This is the sixth article in Operation Bellflower’s weekly tech posts series. Check out the previous ones here!

In the last couple of articles I’ve shown you how to mess around with the game file’s assembly code to do some simple text replacement and font parameters tuning. But there is, of course, much more to translate in the engine than just some text on the screen. These scenario files we’ve seen earlier are also capable of triggering complex visual effects. Take, for instance, Senmomo’s date display screen.

These show up sporadically in the game. Pictured above is the very first one, showing the date “March 4th” (Literally: month 3, day 4). It might look simple but there’s quite a lot going on here. This screen is generated by an algorithm that takes a date as an input, then displays in turn each of the digits as images (not text!) at the right spot, with a fancy little animation.

At first glance you might think that translating this screen would be straightforward: why don’t we just replace the images for these Japanese digits with our Arabic numerals? Unfortunately it won’t be as easy as that, otherwise I wouldn’t be here making a whole article about it. There are a couple of complications:

  • The Japanese counting system is fundamentally different from the western one, and you can’t just take each digit one by one, replace them with the right one in our decimal system and be done with it. For example, numbers starting from 21 use three digits in Japanese, whereas we would need only two.
  • The date format we want is different than what’s used here: we’re going for the name of the month followed by a number for the day (for instance, the date shown above would be translated to “March 4”). We could have gone with something more similar to what’s already there, but decided against a potentially ambiguous MM/DD format that might confuse our European audiences.
  • Remember, it’s all assembly code. That will severely limit our capabilities to comprehend, let alone modify the aforementioned algorithm that handles date formatting.

By performing some strategic changes to a couple of strings in the game’s scripts and cleverly constructing the translated images, we’ll be able to figure something out. Working out a solution for this was one of my favorite challenges in the entire project and possibly one of the most incredibly stupid hack I’ve ever worked on. But I live by the motto of “if it looks stupid but it works, then it’s not stupid”. So let me share with you the whole adventure that was translating Senmomo’s calendar screens…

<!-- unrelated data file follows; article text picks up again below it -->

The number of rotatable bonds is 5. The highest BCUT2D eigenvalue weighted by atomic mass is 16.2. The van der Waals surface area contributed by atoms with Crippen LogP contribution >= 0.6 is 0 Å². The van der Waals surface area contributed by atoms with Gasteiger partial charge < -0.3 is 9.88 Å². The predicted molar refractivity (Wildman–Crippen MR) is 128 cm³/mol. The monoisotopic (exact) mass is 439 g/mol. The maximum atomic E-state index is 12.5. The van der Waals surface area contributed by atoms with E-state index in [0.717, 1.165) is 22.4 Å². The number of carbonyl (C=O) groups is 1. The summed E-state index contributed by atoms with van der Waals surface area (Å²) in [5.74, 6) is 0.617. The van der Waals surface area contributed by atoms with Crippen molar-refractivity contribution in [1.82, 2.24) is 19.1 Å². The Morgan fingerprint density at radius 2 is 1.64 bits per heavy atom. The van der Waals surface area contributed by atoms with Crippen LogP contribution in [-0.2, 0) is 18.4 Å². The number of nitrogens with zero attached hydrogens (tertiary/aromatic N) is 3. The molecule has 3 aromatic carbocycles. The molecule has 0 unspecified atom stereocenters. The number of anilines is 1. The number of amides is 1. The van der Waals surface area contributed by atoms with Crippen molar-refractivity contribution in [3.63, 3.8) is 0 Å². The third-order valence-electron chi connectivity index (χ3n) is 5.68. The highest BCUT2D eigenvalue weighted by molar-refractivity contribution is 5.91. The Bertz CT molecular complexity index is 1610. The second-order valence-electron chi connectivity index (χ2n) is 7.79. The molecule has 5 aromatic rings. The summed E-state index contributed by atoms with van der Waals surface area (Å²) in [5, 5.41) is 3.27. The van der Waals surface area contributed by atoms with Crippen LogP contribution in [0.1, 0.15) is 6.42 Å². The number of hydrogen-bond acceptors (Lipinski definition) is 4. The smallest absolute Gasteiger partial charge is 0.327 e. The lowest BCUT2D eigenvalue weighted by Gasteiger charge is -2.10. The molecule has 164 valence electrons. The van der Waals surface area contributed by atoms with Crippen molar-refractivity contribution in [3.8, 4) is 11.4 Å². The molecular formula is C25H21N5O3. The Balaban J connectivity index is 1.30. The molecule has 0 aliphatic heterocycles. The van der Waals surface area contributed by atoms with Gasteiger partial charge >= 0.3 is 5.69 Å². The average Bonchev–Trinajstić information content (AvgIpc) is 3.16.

This is the fifth article in Operation Bellflower’s weekly tech posts series. Check out the previous ones here!

Welcome to another Adventure in the Ethornell Engine! Last week we’ve learned how to replace the game’s original script with our translated text. But as you may have noticed, there are a couple of issues with how the text is displayed. It’s not too surprising, considering that the game was never meant to display characters from our Latin alphabet. And so we’ll have to fiddle a bit with the scripts that handle fonts. There are two kinds of scripts packaged with the game: “scenario files”, like the one we dealt with last week, and system script files. Today I’ll show you a couple of tricks to adjust the font from both system scripts and scenario files.

Credit where it’s due, all the content from today’s article was made possible thanks to previous research made by ArcusMaximus. This tutorial illustrates the method they described in here to perform various font changes. Huge kudos!

This is the fourth article in Operation Bellflower’s weekly tech posts series. Check out the previous ones here!

We’re finally done with all that frankly unnecessary rambling on the engine’s archive system, and now we’re ready do dive into the nitty gritty of how to translate a BGI game. The last couple of articles explained how to extract scenario files, which contain all of the game’s narration. So all we need to do next is to replace the original Japanese text with our translation. This isn’t as simple as it sounds, as you will see that the format of those scenario files is anything but easy to work with. It’s nothing insurmountable though. I’ll first walk you through the steps to do it manually, then talk about some tools to make the job easier. So without further ado, let’s get started!

The very first line of narration in Senmomo, and the one we’ll attempt to modify in today’s tutorial

This is the third article in Operation Bellflower’s weekly tech posts series. Check out the previous ones here!